It was about halfway through reading Murakami’s thirteenth novel that I realised quite why I love his books so much.
I’m a Feedly addict. I use it like twitter. I’m probably following about 400 different sources, from ‘Weird News from Huffington Post’ with its stories about images of Jesus appearing inside melted USB plugs, to the official Fabian society blog and its complaints about the superficiality of the ‘One Nation’ message. Severe weather and natural disasters, photography, archaeology, politics, football tactics, psychology – my Feedly feed is a real morass of seemingly unconnected stuff. I dip in and out several times a day, just scrolling through each story précis until I see something worth reading.
That’s what a Murakami novel feels like.
If I’ve met you, chances are that I’ve recommended Murakami to you. I find that most of the people who do read him then don’t like him, and that elicits two responses from me. Firstly, I ask silently why isn’t there a real life Unfollow button; but secondly, I ask out loud why they don’t like probably the world’s best living novelist, as the Observer dubs him. And the response is often the same, “because his books never go anywhere”. To paraphrase Bart Simpson, they’re just a bunch of stuff that happens. A morass of seemingly unconnected stuff.
What is true is that, in “Colorless Tsukuru Tazaki…”, the plot darts about all over the place like a puppy chasing butterflies in the garden. It was during a short discussion between three characters on how having six fingers is a dominant genetic trait that I had my Feedly eureka moment. There are lots of discussions that appear incidental to the plot, or bits of backstory that fill out Tsukuru’s world; side dishes, accompanying a main course that would otherwise appear meagre in size, although tantalising to taste. Frederick Forsyth’s best books do it, Douglas Adams did it, and it’s no surprise that they also appear in my top five favourite authors list.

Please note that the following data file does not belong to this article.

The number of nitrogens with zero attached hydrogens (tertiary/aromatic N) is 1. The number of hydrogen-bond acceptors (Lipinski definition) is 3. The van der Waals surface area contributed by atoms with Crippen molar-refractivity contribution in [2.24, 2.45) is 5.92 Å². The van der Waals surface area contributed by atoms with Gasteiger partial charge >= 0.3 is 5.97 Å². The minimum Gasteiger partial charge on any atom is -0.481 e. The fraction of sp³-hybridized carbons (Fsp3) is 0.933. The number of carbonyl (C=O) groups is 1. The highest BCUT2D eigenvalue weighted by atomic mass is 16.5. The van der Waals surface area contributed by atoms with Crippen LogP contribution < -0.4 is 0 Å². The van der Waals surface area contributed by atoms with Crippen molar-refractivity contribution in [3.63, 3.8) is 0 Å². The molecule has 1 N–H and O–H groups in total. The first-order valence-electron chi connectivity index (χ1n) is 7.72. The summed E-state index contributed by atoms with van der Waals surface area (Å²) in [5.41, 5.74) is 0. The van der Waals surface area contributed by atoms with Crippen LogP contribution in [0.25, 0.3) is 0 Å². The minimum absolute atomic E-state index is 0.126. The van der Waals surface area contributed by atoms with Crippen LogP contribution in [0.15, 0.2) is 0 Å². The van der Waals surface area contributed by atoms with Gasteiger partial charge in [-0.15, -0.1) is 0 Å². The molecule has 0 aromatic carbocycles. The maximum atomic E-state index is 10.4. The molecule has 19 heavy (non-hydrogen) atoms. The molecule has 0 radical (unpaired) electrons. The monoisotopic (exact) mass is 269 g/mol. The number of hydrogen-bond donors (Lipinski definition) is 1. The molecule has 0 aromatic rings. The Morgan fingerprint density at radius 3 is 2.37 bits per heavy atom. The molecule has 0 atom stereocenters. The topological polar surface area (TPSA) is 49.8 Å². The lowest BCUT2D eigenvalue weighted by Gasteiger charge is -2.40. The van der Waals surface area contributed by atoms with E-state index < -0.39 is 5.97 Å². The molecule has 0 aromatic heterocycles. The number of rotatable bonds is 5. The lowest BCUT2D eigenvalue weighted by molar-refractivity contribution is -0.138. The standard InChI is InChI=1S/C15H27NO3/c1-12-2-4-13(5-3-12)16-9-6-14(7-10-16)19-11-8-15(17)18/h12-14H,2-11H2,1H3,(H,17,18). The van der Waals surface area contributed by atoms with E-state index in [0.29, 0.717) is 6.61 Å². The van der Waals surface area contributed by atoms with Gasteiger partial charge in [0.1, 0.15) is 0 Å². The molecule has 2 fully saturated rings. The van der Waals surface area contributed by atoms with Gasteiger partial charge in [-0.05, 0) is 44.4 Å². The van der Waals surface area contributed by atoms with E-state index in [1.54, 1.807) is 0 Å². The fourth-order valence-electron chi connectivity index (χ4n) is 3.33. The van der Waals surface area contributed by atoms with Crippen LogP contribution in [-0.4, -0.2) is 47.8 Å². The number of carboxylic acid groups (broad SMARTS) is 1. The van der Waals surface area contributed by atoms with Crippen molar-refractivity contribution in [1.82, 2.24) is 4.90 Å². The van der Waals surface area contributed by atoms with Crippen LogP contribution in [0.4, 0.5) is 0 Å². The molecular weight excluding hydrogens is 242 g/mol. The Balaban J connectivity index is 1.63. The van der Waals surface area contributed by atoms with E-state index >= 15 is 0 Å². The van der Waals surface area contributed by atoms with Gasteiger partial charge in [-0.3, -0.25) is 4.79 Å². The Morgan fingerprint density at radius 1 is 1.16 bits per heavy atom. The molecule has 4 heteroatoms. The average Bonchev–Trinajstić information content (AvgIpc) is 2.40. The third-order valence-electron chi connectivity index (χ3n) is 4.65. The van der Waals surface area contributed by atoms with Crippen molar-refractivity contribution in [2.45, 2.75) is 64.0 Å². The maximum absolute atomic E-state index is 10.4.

But, the puppy isn’t darting around the garden just for the exercise. There’s purpose to his play, just as there’s purpose to Murakami’s meanderings. And after all, this is a mystery novel, of sorts. There’s a crime, a murder, and a victim. There’s also the aftermath – the years of pilgrimage from the title (in one sense).
The text is poetic, in that every word is considered and used judiciously, with no waste. Every word is required, and it’s the right word to use at that time, and the cumulative effect is by turn beautiful, moving, funny and beguiling. It contains all the hallmarks of a Murakami book. Music plays a huge part, and the obligatory interest in sex is present. There’s a meditation on memory and nostalgia, and the effect that love and music play on both. The main character is an utterly ordinary chap, as many of Murakami’s heroes are. Just an everyday bloke to whom surreal things happen, whilst he just tries to get on with his life.
If I was to level a criticism, it’s that I wanted a resolution. I wanted to know what happens to our titular hero, and how his life plays out in the immediate three days after the book ends. But, I realised quickly, that’s missing the point of the book. Tsukuru grows, moves on, by experiencing the events of his pilgrimage, just as a piece of music can only be experienced by listening to the whole thing. The beauty, the growth, the sense of fulfilment lies in trials of the journey, not in reaching the destination. To want to know what happens after the book finishes is therefore to deny the properties of the journey, just as to complain that Murakami’s books have no plot is to deny the incredible journey from the first page to the last.